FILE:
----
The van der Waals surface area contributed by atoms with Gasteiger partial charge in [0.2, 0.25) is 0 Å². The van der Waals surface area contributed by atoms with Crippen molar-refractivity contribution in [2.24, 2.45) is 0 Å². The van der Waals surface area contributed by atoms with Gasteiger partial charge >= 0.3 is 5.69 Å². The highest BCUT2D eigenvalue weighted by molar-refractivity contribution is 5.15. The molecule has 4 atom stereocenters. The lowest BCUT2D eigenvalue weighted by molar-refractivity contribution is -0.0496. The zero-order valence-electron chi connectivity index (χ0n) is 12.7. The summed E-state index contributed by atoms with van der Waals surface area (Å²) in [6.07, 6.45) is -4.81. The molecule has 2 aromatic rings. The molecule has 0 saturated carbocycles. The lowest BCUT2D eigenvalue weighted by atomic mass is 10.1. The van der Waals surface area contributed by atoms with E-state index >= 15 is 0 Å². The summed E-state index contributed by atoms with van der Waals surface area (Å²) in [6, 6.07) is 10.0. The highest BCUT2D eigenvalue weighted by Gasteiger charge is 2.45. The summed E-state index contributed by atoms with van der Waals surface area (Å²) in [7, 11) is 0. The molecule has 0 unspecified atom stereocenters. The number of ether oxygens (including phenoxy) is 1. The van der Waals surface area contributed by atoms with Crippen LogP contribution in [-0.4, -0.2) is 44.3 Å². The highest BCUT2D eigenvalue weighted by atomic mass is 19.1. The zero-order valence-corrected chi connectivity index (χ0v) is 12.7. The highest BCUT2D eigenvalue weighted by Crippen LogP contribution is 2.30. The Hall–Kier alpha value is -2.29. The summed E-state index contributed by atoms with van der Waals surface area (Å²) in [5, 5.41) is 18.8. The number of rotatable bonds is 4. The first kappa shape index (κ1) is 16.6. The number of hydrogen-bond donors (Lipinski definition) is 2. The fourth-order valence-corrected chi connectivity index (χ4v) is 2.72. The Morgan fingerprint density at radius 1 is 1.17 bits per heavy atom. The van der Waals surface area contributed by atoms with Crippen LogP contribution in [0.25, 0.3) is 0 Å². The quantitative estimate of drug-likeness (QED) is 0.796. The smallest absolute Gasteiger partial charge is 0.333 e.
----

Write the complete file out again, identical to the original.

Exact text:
The van der Waals surface area contributed by atoms with Gasteiger partial charge in [0.2, 0.25) is 0 Å². The van der Waals surface area contributed by atoms with Crippen molar-refractivity contribution in [2.24, 2.45) is 0 Å². The van der Waals surface area contributed by atoms with Gasteiger partial charge >= 0.3 is 5.69 Å². The highest BCUT2D eigenvalue weighted by molar-refractivity contribution is 5.15. The molecule has 4 atom stereocenters. The lowest BCUT2D eigenvalue weighted by molar-refractivity contribution is -0.0496. The zero-order valence-electron chi connectivity index (χ0n) is 12.7. The summed E-state index contributed by atoms with van der Waals surface area (Å²) in [6.07, 6.45) is -4.81. The molecule has 2 aromatic rings. The molecule has 0 saturated carbocycles. The lowest BCUT2D eigenvalue weighted by atomic mass is 10.1. The van der Waals surface area contributed by atoms with E-state index >= 15 is 0 Å². The summed E-state index contributed by atoms with van der Waals surface area (Å²) in [6, 6.07) is 10.0. The highest BCUT2D eigenvalue weighted by Gasteiger charge is 2.45. The summed E-state index contributed by atoms with van der Waals surface area (Å²) in [7, 11) is 0. The molecule has 0 unspecified atom stereocenters. The number of ether oxygens (including phenoxy) is 1. The van der Waals surface area contributed by atoms with Crippen LogP contribution in [-0.4, -0.2) is 44.3 Å². The highest BCUT2D eigenvalue weighted by atomic mass is 19.1. The zero-order valence-corrected chi connectivity index (χ0v) is 12.7. The highest BCUT2D eigenvalue weighted by Crippen LogP contribution is 2.30. The Hall–Kier alpha value is -2.29. The summed E-state index contributed by atoms with van der Waals surface area (Å²) in [5, 5.41) is 18.8. The number of rotatable bonds is 4. The first kappa shape index (κ1) is 16.6. The number of hydrogen-bond donors (Lipinski definition) is 2. The fourth-order valence-corrected chi connectivity index (χ4v) is 2.72. The Morgan fingerprint density at radius 1 is 1.17 bits per heavy atom. The van der Waals surface area contributed by atoms with Crippen LogP contribution in [0.25, 0.3) is 0 Å². The quantitative estimate of drug-likeness (QED) is 0.796. The smallest absolute Gasteiger partial charge is 0.333 e.